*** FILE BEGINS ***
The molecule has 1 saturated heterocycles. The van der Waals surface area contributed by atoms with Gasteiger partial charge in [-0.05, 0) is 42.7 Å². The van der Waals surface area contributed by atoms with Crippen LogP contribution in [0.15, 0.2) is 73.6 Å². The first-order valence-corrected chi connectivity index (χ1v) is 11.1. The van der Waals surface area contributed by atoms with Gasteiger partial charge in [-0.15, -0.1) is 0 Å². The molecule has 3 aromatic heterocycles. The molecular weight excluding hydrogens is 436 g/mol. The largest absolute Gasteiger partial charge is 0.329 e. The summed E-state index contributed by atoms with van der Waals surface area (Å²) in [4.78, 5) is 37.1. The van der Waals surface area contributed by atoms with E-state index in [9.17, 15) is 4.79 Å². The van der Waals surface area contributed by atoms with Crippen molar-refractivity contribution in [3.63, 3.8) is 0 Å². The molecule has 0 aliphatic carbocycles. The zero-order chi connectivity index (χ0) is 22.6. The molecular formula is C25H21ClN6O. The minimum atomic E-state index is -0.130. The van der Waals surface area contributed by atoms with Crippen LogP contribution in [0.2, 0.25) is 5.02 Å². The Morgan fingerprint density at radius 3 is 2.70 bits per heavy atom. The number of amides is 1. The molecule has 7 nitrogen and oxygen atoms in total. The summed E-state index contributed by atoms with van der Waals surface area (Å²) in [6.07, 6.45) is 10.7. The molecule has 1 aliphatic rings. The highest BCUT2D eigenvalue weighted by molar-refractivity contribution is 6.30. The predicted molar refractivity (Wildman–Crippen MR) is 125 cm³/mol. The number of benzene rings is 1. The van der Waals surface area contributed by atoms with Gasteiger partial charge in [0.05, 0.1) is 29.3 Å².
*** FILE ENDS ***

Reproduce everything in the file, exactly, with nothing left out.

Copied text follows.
The molecule has 1 saturated heterocycles. The van der Waals surface area contributed by atoms with Gasteiger partial charge in [-0.05, 0) is 42.7 Å². The van der Waals surface area contributed by atoms with Crippen LogP contribution in [0.15, 0.2) is 73.6 Å². The first-order valence-corrected chi connectivity index (χ1v) is 11.1. The van der Waals surface area contributed by atoms with Gasteiger partial charge in [-0.15, -0.1) is 0 Å². The molecule has 3 aromatic heterocycles. The molecular weight excluding hydrogens is 436 g/mol. The largest absolute Gasteiger partial charge is 0.329 e. The summed E-state index contributed by atoms with van der Waals surface area (Å²) in [4.78, 5) is 37.1. The van der Waals surface area contributed by atoms with E-state index in [9.17, 15) is 4.79 Å². The van der Waals surface area contributed by atoms with Crippen molar-refractivity contribution in [3.63, 3.8) is 0 Å². The molecule has 0 aliphatic carbocycles. The zero-order chi connectivity index (χ0) is 22.6. The molecular formula is C25H21ClN6O. The minimum atomic E-state index is -0.130. The van der Waals surface area contributed by atoms with Crippen LogP contribution in [0.2, 0.25) is 5.02 Å². The Morgan fingerprint density at radius 3 is 2.70 bits per heavy atom. The number of amides is 1. The molecule has 7 nitrogen and oxygen atoms in total. The summed E-state index contributed by atoms with van der Waals surface area (Å²) in [6.07, 6.45) is 10.7. The molecule has 1 aliphatic rings. The highest BCUT2D eigenvalue weighted by molar-refractivity contribution is 6.30. The predicted molar refractivity (Wildman–Crippen MR) is 125 cm³/mol. The number of benzene rings is 1. The van der Waals surface area contributed by atoms with Gasteiger partial charge in [0.05, 0.1) is 29.3 Å².